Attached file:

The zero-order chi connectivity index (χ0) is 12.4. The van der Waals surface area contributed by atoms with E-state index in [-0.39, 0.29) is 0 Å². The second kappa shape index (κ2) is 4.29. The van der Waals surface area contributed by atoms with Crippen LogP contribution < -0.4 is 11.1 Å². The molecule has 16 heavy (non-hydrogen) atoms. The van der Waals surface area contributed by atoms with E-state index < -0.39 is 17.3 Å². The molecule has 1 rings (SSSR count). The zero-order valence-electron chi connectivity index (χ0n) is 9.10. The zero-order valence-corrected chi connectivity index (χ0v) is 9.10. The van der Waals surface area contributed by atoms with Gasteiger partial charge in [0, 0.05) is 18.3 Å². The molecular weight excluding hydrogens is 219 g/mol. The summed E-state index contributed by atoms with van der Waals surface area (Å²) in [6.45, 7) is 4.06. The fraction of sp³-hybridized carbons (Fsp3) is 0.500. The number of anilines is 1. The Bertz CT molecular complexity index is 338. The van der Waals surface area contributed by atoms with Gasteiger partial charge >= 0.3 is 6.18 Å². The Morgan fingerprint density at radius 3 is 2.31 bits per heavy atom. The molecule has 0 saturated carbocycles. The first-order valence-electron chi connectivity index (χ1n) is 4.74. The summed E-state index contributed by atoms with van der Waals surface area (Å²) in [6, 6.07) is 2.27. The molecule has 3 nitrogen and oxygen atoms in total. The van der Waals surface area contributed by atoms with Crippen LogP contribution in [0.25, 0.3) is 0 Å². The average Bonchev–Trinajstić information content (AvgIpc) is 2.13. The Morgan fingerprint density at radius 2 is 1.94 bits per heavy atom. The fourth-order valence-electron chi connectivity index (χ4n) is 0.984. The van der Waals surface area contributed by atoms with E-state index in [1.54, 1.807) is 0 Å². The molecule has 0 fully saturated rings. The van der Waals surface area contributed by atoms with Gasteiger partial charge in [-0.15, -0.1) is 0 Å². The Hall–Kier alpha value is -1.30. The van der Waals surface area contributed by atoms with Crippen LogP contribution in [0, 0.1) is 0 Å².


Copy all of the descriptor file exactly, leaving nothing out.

The zero-order chi connectivity index (χ0) is 12.4. The van der Waals surface area contributed by atoms with E-state index in [-0.39, 0.29) is 0 Å². The second kappa shape index (κ2) is 4.29. The van der Waals surface area contributed by atoms with Crippen LogP contribution < -0.4 is 11.1 Å². The molecule has 16 heavy (non-hydrogen) atoms. The van der Waals surface area contributed by atoms with E-state index < -0.39 is 17.3 Å². The molecule has 1 rings (SSSR count). The zero-order valence-electron chi connectivity index (χ0n) is 9.10. The zero-order valence-corrected chi connectivity index (χ0v) is 9.10. The van der Waals surface area contributed by atoms with Gasteiger partial charge in [0, 0.05) is 18.3 Å². The molecular weight excluding hydrogens is 219 g/mol. The summed E-state index contributed by atoms with van der Waals surface area (Å²) in [6.45, 7) is 4.06. The fraction of sp³-hybridized carbons (Fsp3) is 0.500. The number of anilines is 1. The Bertz CT molecular complexity index is 338. The van der Waals surface area contributed by atoms with Gasteiger partial charge >= 0.3 is 6.18 Å². The Morgan fingerprint density at radius 3 is 2.31 bits per heavy atom. The molecule has 0 saturated carbocycles. The first-order valence-electron chi connectivity index (χ1n) is 4.74. The summed E-state index contributed by atoms with van der Waals surface area (Å²) in [6, 6.07) is 2.27. The molecule has 3 nitrogen and oxygen atoms in total. The van der Waals surface area contributed by atoms with Crippen LogP contribution in [0.25, 0.3) is 0 Å². The average Bonchev–Trinajstić information content (AvgIpc) is 2.13. The Morgan fingerprint density at radius 2 is 1.94 bits per heavy atom. The fourth-order valence-electron chi connectivity index (χ4n) is 0.984. The van der Waals surface area contributed by atoms with E-state index in [1.54, 1.807) is 0 Å². The molecule has 0 fully saturated rings. The van der Waals surface area contributed by atoms with Gasteiger partial charge in [-0.15, -0.1) is 0 Å². The Hall–Kier alpha value is -1.30. The van der Waals surface area contributed by atoms with Crippen LogP contribution in [0, 0.1) is 0 Å².